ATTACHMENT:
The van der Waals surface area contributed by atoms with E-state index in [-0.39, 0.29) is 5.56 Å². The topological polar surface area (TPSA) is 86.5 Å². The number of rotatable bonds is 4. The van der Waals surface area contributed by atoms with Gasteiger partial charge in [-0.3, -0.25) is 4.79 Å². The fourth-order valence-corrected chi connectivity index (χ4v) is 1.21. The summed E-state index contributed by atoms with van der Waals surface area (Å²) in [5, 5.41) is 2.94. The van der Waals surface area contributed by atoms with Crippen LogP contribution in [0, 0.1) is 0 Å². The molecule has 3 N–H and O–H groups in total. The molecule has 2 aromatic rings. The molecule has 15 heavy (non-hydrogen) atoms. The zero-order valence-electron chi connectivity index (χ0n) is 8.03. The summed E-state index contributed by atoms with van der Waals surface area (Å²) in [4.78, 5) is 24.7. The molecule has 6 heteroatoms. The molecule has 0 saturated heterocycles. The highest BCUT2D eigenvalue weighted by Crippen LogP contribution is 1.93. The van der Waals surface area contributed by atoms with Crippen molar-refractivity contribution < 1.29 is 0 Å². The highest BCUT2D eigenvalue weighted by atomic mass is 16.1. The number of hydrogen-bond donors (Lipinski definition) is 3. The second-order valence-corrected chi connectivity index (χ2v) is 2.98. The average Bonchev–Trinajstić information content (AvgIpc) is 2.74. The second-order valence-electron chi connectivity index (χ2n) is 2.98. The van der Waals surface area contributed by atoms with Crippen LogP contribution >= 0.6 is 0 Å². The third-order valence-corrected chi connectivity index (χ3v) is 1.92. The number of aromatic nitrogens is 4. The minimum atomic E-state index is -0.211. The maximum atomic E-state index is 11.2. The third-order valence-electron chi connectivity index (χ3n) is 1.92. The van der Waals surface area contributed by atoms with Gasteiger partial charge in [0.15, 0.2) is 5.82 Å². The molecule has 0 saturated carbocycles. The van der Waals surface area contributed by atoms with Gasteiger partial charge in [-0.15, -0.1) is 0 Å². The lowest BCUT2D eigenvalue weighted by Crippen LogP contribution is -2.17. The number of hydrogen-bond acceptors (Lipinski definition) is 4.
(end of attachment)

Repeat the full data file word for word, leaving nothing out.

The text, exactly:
The van der Waals surface area contributed by atoms with E-state index in [-0.39, 0.29) is 5.56 Å². The topological polar surface area (TPSA) is 86.5 Å². The number of rotatable bonds is 4. The van der Waals surface area contributed by atoms with Gasteiger partial charge in [-0.3, -0.25) is 4.79 Å². The fourth-order valence-corrected chi connectivity index (χ4v) is 1.21. The summed E-state index contributed by atoms with van der Waals surface area (Å²) in [5, 5.41) is 2.94. The van der Waals surface area contributed by atoms with Crippen LogP contribution in [0, 0.1) is 0 Å². The molecule has 3 N–H and O–H groups in total. The molecule has 2 aromatic rings. The molecule has 15 heavy (non-hydrogen) atoms. The zero-order valence-electron chi connectivity index (χ0n) is 8.03. The summed E-state index contributed by atoms with van der Waals surface area (Å²) in [4.78, 5) is 24.7. The molecule has 6 heteroatoms. The molecule has 0 saturated heterocycles. The highest BCUT2D eigenvalue weighted by Crippen LogP contribution is 1.93. The van der Waals surface area contributed by atoms with Crippen molar-refractivity contribution < 1.29 is 0 Å². The highest BCUT2D eigenvalue weighted by atomic mass is 16.1. The number of hydrogen-bond donors (Lipinski definition) is 3. The second-order valence-corrected chi connectivity index (χ2v) is 2.98. The average Bonchev–Trinajstić information content (AvgIpc) is 2.74. The second-order valence-electron chi connectivity index (χ2n) is 2.98. The van der Waals surface area contributed by atoms with Crippen LogP contribution >= 0.6 is 0 Å². The third-order valence-corrected chi connectivity index (χ3v) is 1.92. The number of aromatic nitrogens is 4. The minimum atomic E-state index is -0.211. The maximum atomic E-state index is 11.2. The third-order valence-electron chi connectivity index (χ3n) is 1.92. The van der Waals surface area contributed by atoms with Gasteiger partial charge in [0.15, 0.2) is 5.82 Å². The molecule has 0 saturated carbocycles. The van der Waals surface area contributed by atoms with Gasteiger partial charge in [-0.15, -0.1) is 0 Å². The lowest BCUT2D eigenvalue weighted by Crippen LogP contribution is -2.17. The number of hydrogen-bond acceptors (Lipinski definition) is 4.